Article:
Like Wheat to the Miller: Community, Convivencia, and the Construction of Morisco Identity in Sixteenth-Century Aragon

The title of Mary Halavais’s impressive first book refers to a protest that the city of Teruel made to the Inquisition in 1484. Deciding that they would not submit to inquisitors who had just arrived with plans to begin an investigation of their citizens, the town council sought to explain their opposition. “The Holy Father and the King Our Lord are millers,” the council stated, “and their ministers are those who bring the wheat to the mill, and the city is the grain to be milled, and there is good reason for the grain to know whether it will be milled, or threshed, or what will be done with it” (ch. 1, epigraph). In this statement of political philosophy, the town council not only asserted the city’s right to know what inquisitors planned to do with its people but also described itself as a homogeneous and unified community. Its citizens were grains of “wheat,” clearly as important to the authorities as they were to the community. For ten months, the town council kept inquisitors outside the city, resisting the Inquisition’s attempt to disrupt the peace in which Jews, Muslims, and Christians of this community were living together.

Halavais skillfully organizes ten well-written chapters to support this argument. She opens with a description of Teruel in the fifteenth century, citing archival and notarial records that describe the convivencia, “a pattern of accommodation and cooperation,” that members of the three monotheistic faith communities had established among themselves (ch. 1, par. 5). But chapter two analyzes the arrival of the Inquisition in Teruel and the town’s strategies to defend itself from outside authorities’ attempts to question and divide their community. Showing that the town defined itself and its citizens very differently from the inquisitors, Halavais questions the customary ways that historians have accepted “categories imposed upon Aragon by the Aragonese Inquisition” (ch. 2, par. 6). The author’s careful reading and analysis of local documents presents an important example of a multicultural community and its resistance to the imposition of the Inquisition.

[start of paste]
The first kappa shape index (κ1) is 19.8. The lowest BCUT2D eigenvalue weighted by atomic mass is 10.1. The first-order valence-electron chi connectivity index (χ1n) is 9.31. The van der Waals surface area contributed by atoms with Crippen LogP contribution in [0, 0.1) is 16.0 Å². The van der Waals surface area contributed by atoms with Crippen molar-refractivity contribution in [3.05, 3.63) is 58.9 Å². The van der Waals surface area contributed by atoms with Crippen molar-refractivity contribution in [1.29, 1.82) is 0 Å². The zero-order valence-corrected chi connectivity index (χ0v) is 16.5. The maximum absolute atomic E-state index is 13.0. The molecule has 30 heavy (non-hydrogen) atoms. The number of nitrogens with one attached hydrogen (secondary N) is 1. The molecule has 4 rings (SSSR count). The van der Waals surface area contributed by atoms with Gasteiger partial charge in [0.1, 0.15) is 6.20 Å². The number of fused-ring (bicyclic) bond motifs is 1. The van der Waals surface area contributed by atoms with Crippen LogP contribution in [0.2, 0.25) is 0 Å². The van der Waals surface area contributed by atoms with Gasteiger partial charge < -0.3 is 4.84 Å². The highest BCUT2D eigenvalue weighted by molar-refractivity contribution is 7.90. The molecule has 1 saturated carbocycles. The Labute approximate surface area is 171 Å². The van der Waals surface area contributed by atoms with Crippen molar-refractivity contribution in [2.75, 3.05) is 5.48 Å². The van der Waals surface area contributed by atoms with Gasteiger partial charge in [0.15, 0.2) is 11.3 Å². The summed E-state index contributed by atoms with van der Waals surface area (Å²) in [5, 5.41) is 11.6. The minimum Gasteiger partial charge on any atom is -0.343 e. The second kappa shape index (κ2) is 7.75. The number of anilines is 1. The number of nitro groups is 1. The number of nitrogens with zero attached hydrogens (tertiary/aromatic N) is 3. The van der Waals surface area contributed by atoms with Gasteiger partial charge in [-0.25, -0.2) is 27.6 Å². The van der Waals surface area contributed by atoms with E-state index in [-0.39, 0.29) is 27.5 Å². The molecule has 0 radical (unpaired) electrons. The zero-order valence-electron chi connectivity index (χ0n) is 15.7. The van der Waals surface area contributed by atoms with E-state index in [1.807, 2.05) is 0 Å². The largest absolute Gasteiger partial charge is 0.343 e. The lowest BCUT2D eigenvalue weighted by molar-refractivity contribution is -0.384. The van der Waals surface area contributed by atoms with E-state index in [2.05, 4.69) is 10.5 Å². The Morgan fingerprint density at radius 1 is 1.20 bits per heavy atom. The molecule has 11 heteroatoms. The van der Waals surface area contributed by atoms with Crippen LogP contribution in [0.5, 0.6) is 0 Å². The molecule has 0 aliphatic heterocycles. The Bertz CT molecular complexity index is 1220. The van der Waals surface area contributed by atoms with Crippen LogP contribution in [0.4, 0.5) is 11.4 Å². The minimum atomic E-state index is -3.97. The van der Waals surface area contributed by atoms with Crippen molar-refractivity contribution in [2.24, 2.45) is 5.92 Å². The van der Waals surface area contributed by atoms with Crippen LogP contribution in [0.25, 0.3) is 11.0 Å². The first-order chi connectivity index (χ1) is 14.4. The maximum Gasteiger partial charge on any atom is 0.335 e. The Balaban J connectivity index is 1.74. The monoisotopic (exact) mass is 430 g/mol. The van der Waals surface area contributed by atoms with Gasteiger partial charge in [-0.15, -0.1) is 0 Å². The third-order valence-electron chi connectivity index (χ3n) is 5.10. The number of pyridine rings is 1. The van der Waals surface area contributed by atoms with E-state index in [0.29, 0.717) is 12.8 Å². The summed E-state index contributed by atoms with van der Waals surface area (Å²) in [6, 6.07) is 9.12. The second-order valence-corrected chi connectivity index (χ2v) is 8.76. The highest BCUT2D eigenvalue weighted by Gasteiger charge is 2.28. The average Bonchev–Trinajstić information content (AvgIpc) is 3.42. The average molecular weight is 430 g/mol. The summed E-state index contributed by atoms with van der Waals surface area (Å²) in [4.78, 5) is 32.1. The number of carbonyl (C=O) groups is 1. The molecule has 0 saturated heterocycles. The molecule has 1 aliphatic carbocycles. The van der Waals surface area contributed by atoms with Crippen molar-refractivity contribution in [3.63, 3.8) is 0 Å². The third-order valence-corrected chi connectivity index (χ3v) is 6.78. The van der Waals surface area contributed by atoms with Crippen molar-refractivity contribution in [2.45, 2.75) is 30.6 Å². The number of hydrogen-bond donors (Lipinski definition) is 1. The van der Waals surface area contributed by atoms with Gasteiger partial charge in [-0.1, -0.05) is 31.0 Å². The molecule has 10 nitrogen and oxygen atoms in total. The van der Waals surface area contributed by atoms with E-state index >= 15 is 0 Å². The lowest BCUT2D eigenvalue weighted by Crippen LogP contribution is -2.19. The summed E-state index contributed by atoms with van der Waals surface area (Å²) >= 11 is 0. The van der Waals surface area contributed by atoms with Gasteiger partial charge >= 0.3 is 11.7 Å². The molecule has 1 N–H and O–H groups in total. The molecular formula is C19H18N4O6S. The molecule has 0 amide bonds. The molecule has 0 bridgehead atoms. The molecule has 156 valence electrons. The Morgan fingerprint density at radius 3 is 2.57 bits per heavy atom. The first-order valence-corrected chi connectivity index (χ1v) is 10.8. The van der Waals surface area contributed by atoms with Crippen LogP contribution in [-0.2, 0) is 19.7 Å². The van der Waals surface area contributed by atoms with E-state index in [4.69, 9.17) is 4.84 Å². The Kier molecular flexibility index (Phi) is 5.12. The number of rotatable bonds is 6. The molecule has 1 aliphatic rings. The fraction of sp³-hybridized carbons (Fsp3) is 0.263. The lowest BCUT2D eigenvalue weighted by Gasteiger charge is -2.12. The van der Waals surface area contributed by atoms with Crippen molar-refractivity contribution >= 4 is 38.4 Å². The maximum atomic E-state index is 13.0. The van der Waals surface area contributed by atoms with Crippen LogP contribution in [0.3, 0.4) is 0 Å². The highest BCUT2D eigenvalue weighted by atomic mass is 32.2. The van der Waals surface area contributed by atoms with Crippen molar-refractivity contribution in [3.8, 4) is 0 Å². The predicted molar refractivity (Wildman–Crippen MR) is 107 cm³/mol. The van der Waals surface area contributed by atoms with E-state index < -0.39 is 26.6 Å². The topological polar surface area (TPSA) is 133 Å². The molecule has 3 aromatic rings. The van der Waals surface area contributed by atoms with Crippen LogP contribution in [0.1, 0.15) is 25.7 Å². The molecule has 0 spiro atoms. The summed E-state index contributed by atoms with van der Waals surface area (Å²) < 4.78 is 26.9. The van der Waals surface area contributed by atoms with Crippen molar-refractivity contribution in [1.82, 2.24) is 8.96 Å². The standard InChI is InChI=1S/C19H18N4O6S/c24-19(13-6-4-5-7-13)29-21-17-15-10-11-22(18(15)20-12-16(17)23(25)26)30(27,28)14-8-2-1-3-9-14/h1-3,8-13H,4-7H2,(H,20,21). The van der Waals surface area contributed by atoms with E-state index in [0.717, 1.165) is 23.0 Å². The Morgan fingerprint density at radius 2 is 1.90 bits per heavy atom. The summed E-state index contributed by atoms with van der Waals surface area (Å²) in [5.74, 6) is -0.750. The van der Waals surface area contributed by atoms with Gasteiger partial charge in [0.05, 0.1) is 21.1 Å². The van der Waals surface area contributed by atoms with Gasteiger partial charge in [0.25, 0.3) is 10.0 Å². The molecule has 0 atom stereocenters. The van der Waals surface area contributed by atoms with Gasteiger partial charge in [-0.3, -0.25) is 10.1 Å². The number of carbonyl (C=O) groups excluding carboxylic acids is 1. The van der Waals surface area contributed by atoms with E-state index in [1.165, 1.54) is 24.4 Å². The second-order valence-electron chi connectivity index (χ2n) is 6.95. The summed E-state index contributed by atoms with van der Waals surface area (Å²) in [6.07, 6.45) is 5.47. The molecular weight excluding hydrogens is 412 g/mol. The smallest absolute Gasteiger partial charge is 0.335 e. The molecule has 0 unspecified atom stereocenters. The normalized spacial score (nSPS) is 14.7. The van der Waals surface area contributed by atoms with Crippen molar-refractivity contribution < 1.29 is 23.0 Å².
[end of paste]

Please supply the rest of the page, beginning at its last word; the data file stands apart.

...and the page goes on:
Noting that Teruel could be considered an exceptional case, Halavais extends her study to notarial records from two nearby villages to provide even more support for her argument of local convivencia and resistance to the Inquisition. She brings to life the communities of Baguena and Burbaguena just north of Teruel in the Jiloca river valley, reading notarial records for information about births, marriages, deaths, property, and business transactions. These documents show a high degree of peaceful interaction between Old Christians, those without Jewish or Muslim ancestors, and the “newly converted.” It should be pointed out, however, that notarial documents are much less likely to reflect tension or conflict between these groups than secular or ecclesiastical court records. Moreover, notaries used formulaic phrases and forms that may have veiled any evidence of cultural tensions.

After the middle of the sixteenth century, the Inquisition of Aragon and the archbishop of Saragossa played stronger roles in disrupting the convivencia of these villages. Warning of the contagion of heresy, they called on parish priests to be more suspicious of outsiders and to list their parishioners separately as Old Christians and newly converted. Some parish priests resisted this attempt to make them define their people by religious heritage, and Halavais shows how these priests were more likely to categorize parishioners by their performance of religious responsibilities. Nevertheless, outside authorities were able to impose on these villages their identification of Moriscos, or those with Muslim forebears, as suspect heretics and traitors. Archival evidence clearly demonstrates this imposition, even though it does not explain the process by which authorities were able to separate the grains of “wheat” that the town council had presented as a homogeneous community in 1484.

Halavais has carried out an impressive amount of research in local and provincial archives, but the sources that she so clearly analyzes have significant limitations. They cannot present the larger picture of what was happening between a growing central monarchy and its concerns with Ottoman Turks, Muslim corsairs, and Morisco bandits. Moreover, geographic and topical limitations of local records concerning two villages and a city of southern Aragon present only a small part of the many interactions between Christian authorities and the geographically and culturally diverse Morisco population in the kingdoms of early modern Spain. Halavais’s evidence cannot tell us of the violence, struggle, and tragedy of a people that included not only those who accepted assimilation but also those who sought to maintain their own culture through both resistance and accommodation. It cannot tell us of the increasing suspicion of Moriscos following the dispersion throughout Castile of some 50,000 Moriscos of Granada after the unsuccessful rebellion of 1568–1570. Nor does it tell us of the heartbreak of having to leave behind many Morisco children younger than seven years as authorities expelled their families in the early seventeenth century.

Yet this book is remarkable for what it does tell us. Challenging common assumptions about diversity and community, Halavais provides an important piece of the larger puzzle of how diverse people lived together and what changed their relationships in the early modern period. She and the Gutenberg-e project of Columbia University Press deserve congratulations for publishing such a fine contribution to historical scholarship.

Mary Elizabeth Perry
Occidental College